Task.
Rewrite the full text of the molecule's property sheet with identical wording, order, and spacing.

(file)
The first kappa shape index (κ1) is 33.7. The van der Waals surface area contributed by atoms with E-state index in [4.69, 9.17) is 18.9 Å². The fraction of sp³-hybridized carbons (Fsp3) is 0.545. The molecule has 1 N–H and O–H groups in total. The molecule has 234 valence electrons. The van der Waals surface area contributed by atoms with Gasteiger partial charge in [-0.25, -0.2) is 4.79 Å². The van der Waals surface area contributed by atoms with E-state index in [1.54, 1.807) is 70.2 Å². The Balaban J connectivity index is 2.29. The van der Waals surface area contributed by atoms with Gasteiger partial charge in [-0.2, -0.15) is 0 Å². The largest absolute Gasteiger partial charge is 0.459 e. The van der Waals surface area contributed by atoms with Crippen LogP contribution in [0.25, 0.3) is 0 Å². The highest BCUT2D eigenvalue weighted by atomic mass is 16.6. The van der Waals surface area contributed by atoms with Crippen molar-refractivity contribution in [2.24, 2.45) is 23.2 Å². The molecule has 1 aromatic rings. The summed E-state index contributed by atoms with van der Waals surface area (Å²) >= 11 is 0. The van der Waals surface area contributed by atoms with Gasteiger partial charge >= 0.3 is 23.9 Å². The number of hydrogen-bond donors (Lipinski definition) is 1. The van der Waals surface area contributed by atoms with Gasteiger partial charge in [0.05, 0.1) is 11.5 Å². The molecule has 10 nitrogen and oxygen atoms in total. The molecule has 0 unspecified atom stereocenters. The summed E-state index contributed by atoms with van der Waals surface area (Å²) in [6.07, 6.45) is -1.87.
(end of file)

The first kappa shape index (κ1) is 33.7. The van der Waals surface area contributed by atoms with E-state index in [4.69, 9.17) is 18.9 Å². The fraction of sp³-hybridized carbons (Fsp3) is 0.545. The molecule has 1 N–H and O–H groups in total. The molecule has 234 valence electrons. The van der Waals surface area contributed by atoms with Gasteiger partial charge in [-0.25, -0.2) is 4.79 Å². The van der Waals surface area contributed by atoms with E-state index in [1.54, 1.807) is 70.2 Å². The Balaban J connectivity index is 2.29. The van der Waals surface area contributed by atoms with Gasteiger partial charge in [-0.2, -0.15) is 0 Å². The largest absolute Gasteiger partial charge is 0.459 e. The van der Waals surface area contributed by atoms with Crippen LogP contribution in [0.25, 0.3) is 0 Å². The highest BCUT2D eigenvalue weighted by atomic mass is 16.6. The van der Waals surface area contributed by atoms with Crippen molar-refractivity contribution in [2.24, 2.45) is 23.2 Å². The molecule has 1 aromatic rings. The summed E-state index contributed by atoms with van der Waals surface area (Å²) >= 11 is 0. The van der Waals surface area contributed by atoms with Gasteiger partial charge >= 0.3 is 23.9 Å². The number of hydrogen-bond donors (Lipinski definition) is 1. The van der Waals surface area contributed by atoms with Gasteiger partial charge in [0.05, 0.1) is 11.5 Å². The molecule has 10 nitrogen and oxygen atoms in total. The molecule has 0 unspecified atom stereocenters. The summed E-state index contributed by atoms with van der Waals surface area (Å²) in [6.07, 6.45) is -1.87.